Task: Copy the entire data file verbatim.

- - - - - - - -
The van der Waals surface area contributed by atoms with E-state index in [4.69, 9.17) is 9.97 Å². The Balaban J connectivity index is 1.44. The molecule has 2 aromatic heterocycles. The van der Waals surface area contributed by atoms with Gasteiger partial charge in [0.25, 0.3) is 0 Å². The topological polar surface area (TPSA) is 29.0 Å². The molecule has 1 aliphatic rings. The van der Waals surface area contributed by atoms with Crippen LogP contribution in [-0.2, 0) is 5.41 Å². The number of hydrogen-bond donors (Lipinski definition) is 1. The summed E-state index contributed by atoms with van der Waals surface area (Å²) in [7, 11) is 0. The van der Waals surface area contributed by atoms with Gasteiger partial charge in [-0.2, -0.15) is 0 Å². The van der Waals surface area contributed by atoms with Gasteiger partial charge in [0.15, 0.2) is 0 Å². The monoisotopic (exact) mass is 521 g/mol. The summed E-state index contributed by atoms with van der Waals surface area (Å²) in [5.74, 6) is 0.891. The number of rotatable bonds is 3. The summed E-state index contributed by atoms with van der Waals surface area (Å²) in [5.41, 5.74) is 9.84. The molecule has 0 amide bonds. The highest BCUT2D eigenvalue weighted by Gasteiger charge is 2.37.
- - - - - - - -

The van der Waals surface area contributed by atoms with E-state index in [4.69, 9.17) is 9.97 Å². The Balaban J connectivity index is 1.44. The molecule has 2 aromatic heterocycles. The van der Waals surface area contributed by atoms with Gasteiger partial charge in [0.25, 0.3) is 0 Å². The topological polar surface area (TPSA) is 29.0 Å². The molecule has 1 aliphatic rings. The van der Waals surface area contributed by atoms with Crippen LogP contribution in [-0.2, 0) is 5.41 Å². The number of hydrogen-bond donors (Lipinski definition) is 1. The summed E-state index contributed by atoms with van der Waals surface area (Å²) in [7, 11) is 0. The van der Waals surface area contributed by atoms with Gasteiger partial charge in [-0.2, -0.15) is 0 Å². The van der Waals surface area contributed by atoms with Gasteiger partial charge in [0.15, 0.2) is 0 Å². The monoisotopic (exact) mass is 521 g/mol. The summed E-state index contributed by atoms with van der Waals surface area (Å²) in [5.74, 6) is 0.891. The number of rotatable bonds is 3. The summed E-state index contributed by atoms with van der Waals surface area (Å²) in [5.41, 5.74) is 9.84. The molecule has 0 amide bonds. The highest BCUT2D eigenvalue weighted by Gasteiger charge is 2.37.